US military abuse scandal: Pentagon releases 198 prisoner photos
Nearly 200 photographs linked to allegations of abuse by the US military in Iraq and Afghanistan over a decade ago have been released by the Pentagon.
The photos were released in response to a freedom of information request by the American Civil Liberties Union (ACLU).
The images show mainly bruises and cuts on prisoners' arms and legs.
The abuse scandal erupted in 2004 when shocking photos emerged of US soldiers appearing to sexually humiliate and torture detainees in Iraq's Abu Ghraib.
None of the photos released on Friday involved detainees held in Abu Ghraib or at the US detention facility at Guantanamo Bay, Cuba, the Pentagon said.
A Pentagon spokesman said the photos had "come from independent criminal investigations into allegations of misconduct by US personnel".
About 14 of the allegations were substantiated - leading to the disciplining of 65 service personnel, ranging from letters of reprimand to life imprisonment. About 42 allegations were unsubstantiated, the spokesman said.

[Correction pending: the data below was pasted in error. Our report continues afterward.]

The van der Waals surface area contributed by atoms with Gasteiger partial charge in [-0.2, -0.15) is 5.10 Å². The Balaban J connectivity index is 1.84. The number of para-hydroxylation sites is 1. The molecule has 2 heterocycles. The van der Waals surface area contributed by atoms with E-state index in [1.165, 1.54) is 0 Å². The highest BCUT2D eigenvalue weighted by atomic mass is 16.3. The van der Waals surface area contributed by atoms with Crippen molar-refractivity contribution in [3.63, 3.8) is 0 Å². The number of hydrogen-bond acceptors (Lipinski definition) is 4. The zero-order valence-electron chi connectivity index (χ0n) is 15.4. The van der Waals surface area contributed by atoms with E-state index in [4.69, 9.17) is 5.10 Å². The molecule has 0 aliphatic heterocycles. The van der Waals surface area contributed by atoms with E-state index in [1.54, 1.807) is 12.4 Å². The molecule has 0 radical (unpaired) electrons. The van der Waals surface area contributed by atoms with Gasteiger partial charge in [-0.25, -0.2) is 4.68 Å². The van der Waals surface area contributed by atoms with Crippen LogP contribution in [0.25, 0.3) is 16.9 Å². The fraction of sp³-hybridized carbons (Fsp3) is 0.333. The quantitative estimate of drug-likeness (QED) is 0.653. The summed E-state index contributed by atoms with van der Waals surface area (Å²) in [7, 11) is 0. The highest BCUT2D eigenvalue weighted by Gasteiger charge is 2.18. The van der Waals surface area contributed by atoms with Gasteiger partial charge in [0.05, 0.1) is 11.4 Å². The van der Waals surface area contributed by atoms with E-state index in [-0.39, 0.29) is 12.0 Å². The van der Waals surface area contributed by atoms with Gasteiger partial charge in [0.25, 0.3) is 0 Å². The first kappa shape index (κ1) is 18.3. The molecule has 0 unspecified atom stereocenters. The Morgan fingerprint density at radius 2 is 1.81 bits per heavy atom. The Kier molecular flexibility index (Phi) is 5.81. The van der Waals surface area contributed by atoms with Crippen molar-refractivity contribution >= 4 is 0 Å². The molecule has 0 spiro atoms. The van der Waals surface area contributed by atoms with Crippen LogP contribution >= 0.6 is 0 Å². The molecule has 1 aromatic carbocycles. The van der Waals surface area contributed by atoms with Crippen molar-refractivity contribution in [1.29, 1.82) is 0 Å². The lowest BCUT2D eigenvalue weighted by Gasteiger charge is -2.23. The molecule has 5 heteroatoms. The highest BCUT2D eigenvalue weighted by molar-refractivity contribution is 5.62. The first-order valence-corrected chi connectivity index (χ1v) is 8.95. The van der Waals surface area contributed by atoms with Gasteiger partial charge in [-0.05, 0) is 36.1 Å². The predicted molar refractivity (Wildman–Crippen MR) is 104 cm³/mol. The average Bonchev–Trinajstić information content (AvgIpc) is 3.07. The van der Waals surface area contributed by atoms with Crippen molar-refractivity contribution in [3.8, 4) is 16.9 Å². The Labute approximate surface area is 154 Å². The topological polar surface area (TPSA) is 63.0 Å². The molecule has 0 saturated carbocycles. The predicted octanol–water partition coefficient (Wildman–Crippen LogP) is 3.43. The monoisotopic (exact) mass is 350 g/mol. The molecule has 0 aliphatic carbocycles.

The ACLU has been fighting for more than a decade for the release of what it says are 2,000 photos documenting abuse at US detention centres. It said it would continue to fight for publication of the remaining 1,800.
"The still-secret pictures are the best evidence of the serious abuses that took place in military detention centers," ACLU deputy legal director Jameel Jaffer said in a statement.
"The government's selective disclosure risks misleading the public about the true extent of the abuse."
The Obama administration had agreed to release the photos back in 2009, but then changed its mind saying to do so "was of no benefit" and could inflame opinion against the US.